This is part four of a set of articles on Windows 8 deployment in education. To start at the beginning, take a look at “Windows 8 in Education: Deployment Planning Guide”, then “Windows 8 in Education: Windows Store apps and deployment” and finally “Windows 8 in Education: setting up Virtual Desktop Infrastructure in education”
Bring Your Own Device (BYOD) models are becoming increasingly popular in schools across Australia, especially as schools try to continue providing 1:1 access after the end of the DER programme. The strategy enables students to use their own computers or other devices in the classroom. The tightening of school budgets and the consumerisation of technology make the BYOD model attractive, but the use of BYOD programmes requires careful planning by IT, to ensure that the students can still participate fully, and to avoid disruption in the classroom, and the perils of teaching to the lowest-denominator device.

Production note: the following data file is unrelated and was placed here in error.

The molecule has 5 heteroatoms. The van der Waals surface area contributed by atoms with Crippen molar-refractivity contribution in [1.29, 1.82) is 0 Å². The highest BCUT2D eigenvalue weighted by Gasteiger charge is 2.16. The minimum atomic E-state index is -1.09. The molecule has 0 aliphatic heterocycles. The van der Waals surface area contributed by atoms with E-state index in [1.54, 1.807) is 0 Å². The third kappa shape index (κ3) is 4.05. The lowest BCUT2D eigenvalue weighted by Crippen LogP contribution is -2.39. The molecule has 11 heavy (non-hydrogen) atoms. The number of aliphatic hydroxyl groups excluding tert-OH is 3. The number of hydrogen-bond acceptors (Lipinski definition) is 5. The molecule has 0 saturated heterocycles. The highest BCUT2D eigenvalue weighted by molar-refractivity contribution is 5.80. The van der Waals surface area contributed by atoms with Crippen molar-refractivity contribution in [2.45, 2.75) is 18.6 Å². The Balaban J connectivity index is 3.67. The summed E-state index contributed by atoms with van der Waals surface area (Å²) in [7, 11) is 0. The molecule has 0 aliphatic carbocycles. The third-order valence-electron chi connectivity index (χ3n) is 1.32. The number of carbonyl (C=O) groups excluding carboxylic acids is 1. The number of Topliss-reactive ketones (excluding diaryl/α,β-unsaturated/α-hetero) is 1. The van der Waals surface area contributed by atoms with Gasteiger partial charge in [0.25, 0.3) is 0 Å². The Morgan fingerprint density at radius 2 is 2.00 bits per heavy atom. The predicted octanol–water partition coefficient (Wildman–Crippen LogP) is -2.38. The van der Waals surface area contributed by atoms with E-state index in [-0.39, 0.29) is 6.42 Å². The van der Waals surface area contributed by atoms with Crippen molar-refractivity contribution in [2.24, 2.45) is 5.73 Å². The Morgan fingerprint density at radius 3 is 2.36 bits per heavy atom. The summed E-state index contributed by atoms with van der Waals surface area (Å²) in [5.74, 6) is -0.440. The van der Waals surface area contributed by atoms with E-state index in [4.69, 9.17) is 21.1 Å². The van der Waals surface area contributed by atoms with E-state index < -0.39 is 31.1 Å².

Our new Deployment Guide for BYOD Devices has been produced to help you evaluate the different device options. Before it dives into the specifics about deploying your BYOD model, it starts with an analysis of the strengths and weaknesses across different BYOD device options:
- App-based device
- Laptop computer
- Tablet PC with pen
It then goes further to analyse the considerations for different Education BYOD models, with a further look at benefits & considerations of each BYOD model:
- School-defined single-platform laptop
- School-defined single-platform laptop plus another device
- School-defined multiplatform laptop
- Student choice of laptop or tablet
- Bring whatever device connects to the Internet
The deployment advice then flows from these options:
Building a secure BYOD environment – which includes physical device security, data security and access control (with some excellent links to detailed TechNet library articles)
Building a supportable BYOD environment – including technical support, maintenance, licensing of software, security and device lifecycles.
Preparing the infrastructure – including network security , file and print, collaboration and communications considerations.
For more background, and discussion around the teaching and learning scenarios, you should also read the Microsoft BYOD In Schools white paper produced last year by my colleague Sean Tierney and Bruce Dixon from the AAL Foundation. More information here